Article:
Sunday, March 22, 2009

Please sir, may I have some more...

I used to follow the real estate market because I did some fixin' of houses and the rising market meant I'd make money just by holding on to a property. But I was always worried that the "bubble" would burst and I'd wipe out my "sweat equity" in a project (meaning my labor would not be paid) with falling home prices. So I always kept a nervous eye out for signs of a pin, and I got out of real estate a safe year before the markets started to crumble.

But I never really understood the mechanisms of real estate financing. Only that housing could not keep going up beyond the means to pay the mortgage. Where did the money come from that I borrowed to buy and fix up a house? What was the source? Was there a pool of money somewhere?

Most of us don't think so much about money that we try to understand where it comes from, or how we end up being able to borrow some, and how "it all works". I really didn't. Dollars were dollars. Everybody agreed to use them around here as a means of quantifying and exchanging goods and services.

"I'll give ya ten bucks for that."

"How about six thousand for that truck?"

"You got three fitty?"

I'd hoped I always had enough dollars, and have been frugal with them since approaching my forties. You never know, things may happen and you might need dollars to pay for things that just might happen... That's like insurance...

I never realized until recently that the money I saved could be rendered worthless by the people we elected to represent us in Washington. If they can't borrow the money they want to spend, they can either tax Americans or just print it.

The more they print, the more there are, and the more there are, the less they are worth.That's the bit you hear about called "inflation". If the government spends too much money, they make the money I've saved for a rainy day worth less than it is now.

So the government borrows the money whenever it can. They sell bonds which are backed by the US taxpayer. What they do is offer a guarantee that the US taxpayer will pay back the bond with interest and then the world puts any spare money it has into these bonds, because they percieve America as a safe place that will always be "good for" the loan.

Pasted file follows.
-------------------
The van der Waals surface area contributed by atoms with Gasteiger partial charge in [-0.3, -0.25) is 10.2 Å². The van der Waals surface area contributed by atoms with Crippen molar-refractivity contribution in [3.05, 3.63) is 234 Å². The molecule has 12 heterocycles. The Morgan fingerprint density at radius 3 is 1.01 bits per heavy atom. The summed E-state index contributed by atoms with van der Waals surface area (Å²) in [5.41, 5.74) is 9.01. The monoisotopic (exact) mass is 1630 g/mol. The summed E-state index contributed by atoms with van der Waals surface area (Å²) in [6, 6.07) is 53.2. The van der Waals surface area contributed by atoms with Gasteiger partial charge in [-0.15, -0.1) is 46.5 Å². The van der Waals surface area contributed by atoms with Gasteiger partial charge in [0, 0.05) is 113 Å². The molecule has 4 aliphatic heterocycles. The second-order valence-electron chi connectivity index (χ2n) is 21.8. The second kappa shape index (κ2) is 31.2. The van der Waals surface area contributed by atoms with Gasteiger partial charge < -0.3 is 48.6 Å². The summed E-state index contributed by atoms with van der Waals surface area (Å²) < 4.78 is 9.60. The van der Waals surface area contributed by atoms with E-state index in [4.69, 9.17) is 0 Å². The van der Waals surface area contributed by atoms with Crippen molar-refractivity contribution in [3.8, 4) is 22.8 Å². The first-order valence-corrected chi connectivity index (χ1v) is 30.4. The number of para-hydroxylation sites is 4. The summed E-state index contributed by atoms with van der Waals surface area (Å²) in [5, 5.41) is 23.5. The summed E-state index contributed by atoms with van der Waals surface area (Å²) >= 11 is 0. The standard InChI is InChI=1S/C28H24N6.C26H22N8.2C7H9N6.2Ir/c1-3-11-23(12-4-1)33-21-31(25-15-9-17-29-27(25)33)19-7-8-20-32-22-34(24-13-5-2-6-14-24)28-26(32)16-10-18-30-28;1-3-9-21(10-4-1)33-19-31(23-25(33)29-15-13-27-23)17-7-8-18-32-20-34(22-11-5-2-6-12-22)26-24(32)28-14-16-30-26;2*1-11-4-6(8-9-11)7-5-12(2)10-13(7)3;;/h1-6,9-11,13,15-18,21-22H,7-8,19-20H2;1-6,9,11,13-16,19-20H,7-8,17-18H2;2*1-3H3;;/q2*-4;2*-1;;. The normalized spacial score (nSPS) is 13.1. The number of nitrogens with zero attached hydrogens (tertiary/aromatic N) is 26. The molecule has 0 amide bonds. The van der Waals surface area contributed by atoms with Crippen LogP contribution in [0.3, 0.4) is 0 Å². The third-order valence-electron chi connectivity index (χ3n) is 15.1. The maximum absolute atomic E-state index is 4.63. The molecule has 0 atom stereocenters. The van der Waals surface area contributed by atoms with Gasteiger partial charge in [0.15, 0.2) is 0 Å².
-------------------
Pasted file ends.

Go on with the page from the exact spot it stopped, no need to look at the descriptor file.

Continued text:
Well... here is the rub...

The US is now like that uncle that keeps borrowing money, the one you were glad to loan to thirty years ago because he was stable, had a good productive job, and always made payments back to you on time with interest. But now he has accumulated a debt everyone knows he cannot pay back, and, hat in hand, he is here at your door looking for more.

I'm not kidding.

That's where the US is at as a country right now. It's so bad we sent Hillary over to China to beg them to continue loaning us money so that we can keep shopping at Harbor Freight and Walmart.

While the idea of Hillary groveling makes me smile, I am embarrassed for ourselves as a country. Truly.


Jeannie said...

It's a rather uncomfortable affair isn't it?

I think we all need to get used to the idea of living more frugally all the way around.

blogless troll said...

And you've got Russia and China calling for a new world reserve currency. If that ever happens we'll be burning dollars for heating.

Shrinky said...

It's worldwide, not just in America. Our plans for retirement are up in flames, the pensions we planned ahead and sacrificed for is now worth a third of what we had been given to expect. For all of that, guess we are lucky - we won't lose our house or go hungry, which is far more than many are finding today.